France got back to winning ways on the world stage with a deserved victory at the FIFA Confederations Cup (18-29 June). After the disappointment of being knocked out in the first round at the 2002 FIFA World Cup Korea/Japan™ without a win or a goal, the hosts proved they were back to their sumptuous best, scoring 12 goals and winning four of their five matches inside 90 minutes.
Spurred on by Gallic gatherings in Stade de France (Paris), Stade Gerland (Lyon) and Stade Geoffroy-Guichard (St. Etienne), France gradually got into their groove with wins over Colombia (1-0), Japan (2-1), New Zealand (5-0), and Turkey (3-2) before overcoming Cameroon in the Final with a Golden Goal.
The victories together with familiar anthems all evoked memories of the country’s greatest footballing hour in the summer of 98. The atmosphere in the Final, however, was a far cry from that experienced five years previously, but was nevertheless memorable as players walked on to the field carrying a giant image of Cameroon midfielder Marc-Vivien Foe, the player that had collapsed and later died at the semi-final match against Colombia on 26 June.
Without two shining lights, Zinedine Zidane and Patrick Vieira, the competition was something of a test for the French team coached by Jacques Santini. But led by Thierry Henry in irresistible form, the holders always had the one player truly capable of making a difference. Gazelle-like in his movements, the striker was particularly graceful when receiving the ball on the left flank where he constantly put opposing defenders on the back foot and then, more often than not, proceeded to make them look flat-footed with his darting dashes with the ball.
he Arsenal hit-man picked up the adidas Golden Shoe award thanks to his four strikes – winners in France’s opener against Colombia and in the Final against Cameroon as well as goals versus New Zealand and Turkey. But it was Henry’s all-round game, his speed and strength allied to his flair for the daring and original that captivated the French crowds, the Technical Study Group (TSG), who named him Man of the Match on three occasions (Vs. New Zealand, Turkey and Cameroon), and journalists, who voted him the tournament’s most outstanding player and adidas Golden Ball winner.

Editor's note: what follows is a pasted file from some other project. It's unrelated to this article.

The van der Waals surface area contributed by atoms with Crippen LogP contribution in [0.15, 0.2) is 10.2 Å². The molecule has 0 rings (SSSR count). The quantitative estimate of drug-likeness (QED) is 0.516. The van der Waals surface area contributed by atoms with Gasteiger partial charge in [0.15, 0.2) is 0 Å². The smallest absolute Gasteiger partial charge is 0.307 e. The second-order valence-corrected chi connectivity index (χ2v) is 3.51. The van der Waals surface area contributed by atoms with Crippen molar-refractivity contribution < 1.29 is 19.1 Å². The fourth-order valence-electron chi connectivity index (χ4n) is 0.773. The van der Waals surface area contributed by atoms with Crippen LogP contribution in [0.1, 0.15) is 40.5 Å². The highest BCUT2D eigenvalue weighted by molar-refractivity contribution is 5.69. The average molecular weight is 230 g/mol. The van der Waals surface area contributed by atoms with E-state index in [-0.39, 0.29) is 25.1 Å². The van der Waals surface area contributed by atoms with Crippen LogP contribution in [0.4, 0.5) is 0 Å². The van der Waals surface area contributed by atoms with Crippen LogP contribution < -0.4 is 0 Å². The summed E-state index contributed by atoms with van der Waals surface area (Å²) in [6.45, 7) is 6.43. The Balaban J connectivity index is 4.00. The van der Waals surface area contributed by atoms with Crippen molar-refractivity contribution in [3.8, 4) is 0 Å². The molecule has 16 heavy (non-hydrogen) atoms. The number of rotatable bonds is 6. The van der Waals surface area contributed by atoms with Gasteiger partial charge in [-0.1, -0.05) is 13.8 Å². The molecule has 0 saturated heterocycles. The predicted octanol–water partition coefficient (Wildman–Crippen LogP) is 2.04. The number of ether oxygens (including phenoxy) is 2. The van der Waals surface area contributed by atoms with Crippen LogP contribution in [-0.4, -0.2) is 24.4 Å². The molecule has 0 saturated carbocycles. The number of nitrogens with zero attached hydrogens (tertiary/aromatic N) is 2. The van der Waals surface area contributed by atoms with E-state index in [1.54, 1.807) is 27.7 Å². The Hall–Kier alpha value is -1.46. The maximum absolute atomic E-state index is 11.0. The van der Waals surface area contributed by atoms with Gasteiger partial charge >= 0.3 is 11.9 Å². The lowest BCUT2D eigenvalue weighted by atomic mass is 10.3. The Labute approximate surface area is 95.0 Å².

Zico always pointed towards the Confederations Cup as his first big challenge after taking the reins of the Japanese national team from Frenchman Philippe Troussier following Korea/Japan 2002. And despite impressive displays, particularly against New Zealand (3-0) and France (1-2), the jury is still out for the Asian (AFC) champions after they were eliminated in the first round following the make-or-break 1-0 loss to Colombia.
With seven yellow cards and no reds in three matches, Japan picked up the FIFA Fair Play Award as consolation for their efforts. Perhaps more comforting for Zico, though, will be the exciting brand of attack-minded football they brought to Europe. Led by the beautifully talented Shunsuke Nakamura and more mature performances of Hidetoshi Nakata, Japan were able to control possession in their matches. But despite the obvious talent of forwards Naohiro Takahara and Yoshito Okubo, the Brazilian still needs to work on their perennial problem of punch up front.